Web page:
The Trump administration has told a federal judge that it has reunited more than 1,000 parents with their children after the families were separated at the U.S.-Mexico border, but it has lost track of hundreds more parents.
The data, submitted in a court hearing on Tuesday, suggests that, by the government's accounting, it will largely meet a second deadline imposed by the judge to bring eligible immigrant families back together.
U.S. District Judge Dana Sabraw set a deadline of this Thursday late last month, giving the government 30 days to reunite more than 2,500 children, ages 5 to 17, with their parents. He set an earlier deadline of July 10 for children under 5.
In the older group, the administration confirmed that 1,012 adults have been reunited with their children so far, and another 600 are set to meet over the next two days, pending transportation and weather-related delays.
But lawyers for the government also revealed that as many as 463 parents may have been deported or have voluntarily left the U.S. without their children. Justice Department attorneys were unable to offer any details about the circumstances under which they were removed, where they might reside and why their children may have been left behind.
The government is still trying to determine whether reunification is required or even possible for another 260 children. They may have been released to other family members or are in the care of the Office of Refugee Resettlement, according to Sarah Fabian, an attorney for the Department of Justice.
Fabian reported 127 parents had waived their reunification rights explaining that parents often base their decision "on the desire to have the child released to another relative."
Sabraw commended the government for its swift efforts calling it a "remarkable achievement." But he also ordered the government to release more information about the hundreds of parents who were removed from the U.S. without their children and those who waived their right to reunification.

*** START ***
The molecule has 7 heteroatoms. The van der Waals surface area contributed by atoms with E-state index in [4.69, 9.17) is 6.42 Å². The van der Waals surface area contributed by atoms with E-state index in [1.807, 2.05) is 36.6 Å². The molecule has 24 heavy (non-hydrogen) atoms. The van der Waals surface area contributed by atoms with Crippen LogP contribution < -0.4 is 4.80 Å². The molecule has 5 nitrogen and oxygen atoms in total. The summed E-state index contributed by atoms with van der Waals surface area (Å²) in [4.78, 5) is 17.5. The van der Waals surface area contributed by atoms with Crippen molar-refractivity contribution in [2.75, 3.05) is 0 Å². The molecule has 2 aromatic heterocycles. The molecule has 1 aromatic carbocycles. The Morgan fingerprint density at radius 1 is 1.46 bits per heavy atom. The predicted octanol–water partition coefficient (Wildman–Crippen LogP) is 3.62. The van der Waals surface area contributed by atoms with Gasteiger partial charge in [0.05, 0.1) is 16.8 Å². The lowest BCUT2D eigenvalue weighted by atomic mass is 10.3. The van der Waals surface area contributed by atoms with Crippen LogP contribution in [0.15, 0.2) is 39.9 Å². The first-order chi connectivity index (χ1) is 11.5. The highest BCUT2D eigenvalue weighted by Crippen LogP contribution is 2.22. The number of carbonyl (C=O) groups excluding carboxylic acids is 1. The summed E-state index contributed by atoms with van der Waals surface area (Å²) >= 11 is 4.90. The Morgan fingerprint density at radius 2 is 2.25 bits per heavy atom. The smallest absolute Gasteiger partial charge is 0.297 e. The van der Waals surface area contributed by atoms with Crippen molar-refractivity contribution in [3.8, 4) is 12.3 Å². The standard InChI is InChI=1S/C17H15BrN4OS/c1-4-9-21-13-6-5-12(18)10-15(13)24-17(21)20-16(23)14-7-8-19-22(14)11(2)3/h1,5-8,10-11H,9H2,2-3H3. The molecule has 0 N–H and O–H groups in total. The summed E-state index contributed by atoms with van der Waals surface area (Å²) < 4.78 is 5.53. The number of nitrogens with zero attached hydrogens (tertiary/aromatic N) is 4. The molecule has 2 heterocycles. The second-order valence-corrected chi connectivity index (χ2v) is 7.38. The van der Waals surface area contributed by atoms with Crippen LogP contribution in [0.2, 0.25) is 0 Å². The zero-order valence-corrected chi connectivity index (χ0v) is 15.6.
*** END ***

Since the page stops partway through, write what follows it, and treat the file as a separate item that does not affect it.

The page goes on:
The judge described the government's failure to keep track of split families a "deeply troubling reality" of a policy that separated people "without forethought."
On the courthouse steps after the packed hearing, American Civil Liberties Union attorney Lee Gelernt said the judge is right.
"The government says maybe some of them voluntarily agreed," he said. "But until we speak to them we have no idea what happened with these parents and why they left their children behind. We are hearing and we suspect that many of them will have been misled or coerced into leaving without their children."
James Chavez, a federal defender in San Diego, says one father he represented was so desperate to be reunited with his 5-year-old daughter, that he returned to Guatemala without her — because officials told him going home would be the fastest way to get his daughter back.
"They needed somebody who was related to the daughter to be back in Guatemala, to send proof of that relationship," he said, "to send proof of her nationality and to send a letter saying that they wanted the daughter to be returned.
Chavez says the government had all those documents within a couple weeks. Months after being separated, the father is in Guatemala and his daughter is still in New York.
"My client is now thousands of miles away from his daughter because he was led to believe that was the fastest way to be reunited with his daughter," Chavez said.
The ACLU's Gelernt says it's critical that the government release more information parents who have not yet been located as well as families who have been reunited but are facing deportation.
That information will enable advocates to help parents meet with attorneys and understand their rights, Gelernt says. "It ... makes it hard for us to help find parents," he said, "if we don't have information about who they can't find."
The judge is expected to rule later this week of whether to uphold a temporary restraining order that prohibits the government from immediately deporting reunited families.